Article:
• Sleep with your arms very close to your body and keeping your wrist straight.
  • Use a Carpal Tunnel Syndrome brace or splint. These give support without restricting blood flow or causing more pain . it's best not to use the splints or braces made out of plastic as they can be hot and sticky. The splint should fit into the palm but allowing easy movement of the wrist.
  • If you are using something and find that it hurts then change the position of the object and how you are holding it in your hand. sometimes this does wonders.


Stevens JC, Beard CM, O'Fallon WM, Kurland LT (1992). Conditions associated with carpal tunnel syndrome

Rempel, D; Evanoff B, Amadio PC, et al (1998). Consensus criteria for the classification of carpal tunnel syndrome in epidemiologic studies


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    • libby1970 profile image

      libby1970 5 years ago from KY

      Thank you Ginger. It's not so bad. It only bothers me at night, and if I wear my brace it isn't so bad anymore. Thanks for reading and commenting.

    • profile image

      Ginger Ruffles 5 years ago

      Informative hub Libby. Sorry you have this but I'm glad the brace gives you some relief.

    • libby1970 profile image

      libby1970 5 years ago from KY

      Thanks for reading. I have it and it can really make it hard to sleep. Thanks for commenting.

    • Treasuresofheaven profile image

      Sima Ballinger 5 years ago from Michigan

      This is good information about Carpal Tunnel Syndrome. I used to work with a lady who had CTS, and she wore the brace at work - it seemed to help her.

      Voted UP and Useful!

    • libby1970 profile image

      libby1970 5 years ago from KY

      Thank you John. I appreciate your comment. I'm glad you found the hub useful. Thanks again.

    • John Sarkis profile image

      John Sarkis 5 years ago from Los Angeles, CA

      This is an excellent hub libby. I'm in the medical industry and have a few co-workers who have carpal tunnel related problems.

      Excellent and informative hub. Voted up and useful


    • libby1970 profile image

      libby1970 5 years ago from KY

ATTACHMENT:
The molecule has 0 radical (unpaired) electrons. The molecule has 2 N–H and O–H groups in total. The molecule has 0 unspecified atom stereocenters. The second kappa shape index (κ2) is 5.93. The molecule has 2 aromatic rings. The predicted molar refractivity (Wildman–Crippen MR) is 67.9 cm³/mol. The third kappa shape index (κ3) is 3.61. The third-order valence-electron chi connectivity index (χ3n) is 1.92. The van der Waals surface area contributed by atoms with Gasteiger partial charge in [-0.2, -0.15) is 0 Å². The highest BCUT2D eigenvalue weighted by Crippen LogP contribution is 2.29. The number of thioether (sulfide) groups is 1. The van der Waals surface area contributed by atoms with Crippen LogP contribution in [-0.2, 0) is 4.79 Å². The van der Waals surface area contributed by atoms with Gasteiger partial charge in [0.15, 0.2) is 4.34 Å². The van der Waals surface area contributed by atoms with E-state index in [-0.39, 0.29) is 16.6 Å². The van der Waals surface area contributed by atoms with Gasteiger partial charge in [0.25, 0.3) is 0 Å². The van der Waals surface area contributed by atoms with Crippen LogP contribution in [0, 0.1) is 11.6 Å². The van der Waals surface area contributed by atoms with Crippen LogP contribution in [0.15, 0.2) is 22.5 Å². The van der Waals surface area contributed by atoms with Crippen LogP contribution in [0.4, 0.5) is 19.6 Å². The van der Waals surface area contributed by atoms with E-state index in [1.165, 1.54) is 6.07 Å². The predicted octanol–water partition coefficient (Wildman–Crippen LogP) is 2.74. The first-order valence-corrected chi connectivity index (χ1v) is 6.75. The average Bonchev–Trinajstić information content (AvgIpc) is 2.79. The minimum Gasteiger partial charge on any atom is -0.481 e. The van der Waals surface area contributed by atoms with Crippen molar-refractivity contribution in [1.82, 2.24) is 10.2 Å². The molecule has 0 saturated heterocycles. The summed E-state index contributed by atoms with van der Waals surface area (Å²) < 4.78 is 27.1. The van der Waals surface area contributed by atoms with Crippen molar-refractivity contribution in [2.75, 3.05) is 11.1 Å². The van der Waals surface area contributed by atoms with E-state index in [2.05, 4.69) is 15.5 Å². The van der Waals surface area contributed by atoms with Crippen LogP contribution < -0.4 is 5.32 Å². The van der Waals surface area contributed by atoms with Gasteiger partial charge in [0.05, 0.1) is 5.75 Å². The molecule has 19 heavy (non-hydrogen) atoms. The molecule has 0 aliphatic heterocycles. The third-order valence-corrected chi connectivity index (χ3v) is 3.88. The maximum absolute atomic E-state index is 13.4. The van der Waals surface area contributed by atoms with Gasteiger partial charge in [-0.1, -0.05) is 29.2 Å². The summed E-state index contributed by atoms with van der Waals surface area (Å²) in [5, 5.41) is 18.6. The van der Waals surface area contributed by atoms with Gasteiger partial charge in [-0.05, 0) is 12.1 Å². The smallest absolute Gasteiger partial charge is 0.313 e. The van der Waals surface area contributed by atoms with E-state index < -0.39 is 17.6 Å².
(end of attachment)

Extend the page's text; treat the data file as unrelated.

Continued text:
Good imput OMGirdle! That makes a lot of sense... a lot of guys do play video games and use their hands way more than before! Thanks for posting!

    • OMGirdle profile image

      OMGirdle 5 years ago from United States

      I've had carpal tunnel release surgery on both hands after having an extreme case. From years of typing, playing video games and other repetitive movement, I ignored it for a long time. Then eventually had to move to the brace. The brace made my hands work better, but it was just a quick fix. Since I was required to do an abundance of typing at my job, it was categorized as workers comp. The surgery was simple. Scheduled on one hand at a time, walked into the hospital early morning, prep, put to sleep, woke up in recovery, stayed for 30 minutes and went home.

      And as far as it being predominate in women, that must be an old survey. With the increase of video games, phone apps and other devices, the percentages for men will increase. Men growing out of their teen years, during the next decade, may have problems.

    • libby1970 profile image

      libby1970 5 years ago from KY

      Good for you bad for us women! I actually have it pretty bad myself! I wake up sometimes with both hands numb, tingling and hurting really bad! I can't even touch my hands or wrists when it happens! The only relief is waiting and wearing my brace the next night! I try to remember to wear it every night but as soon as I forget it starts again! Thanks for reading and posting. I appreciate it.

    • michiganman567 profile image

      michiganman567 5 years ago from Michigan

      My mom had it pretty bad. She got surgery and it fixed her. I'm glad to hear that it occurs twice as often in women. I thought that I was destined for it. but now maybe I will get lucky. Nice hub!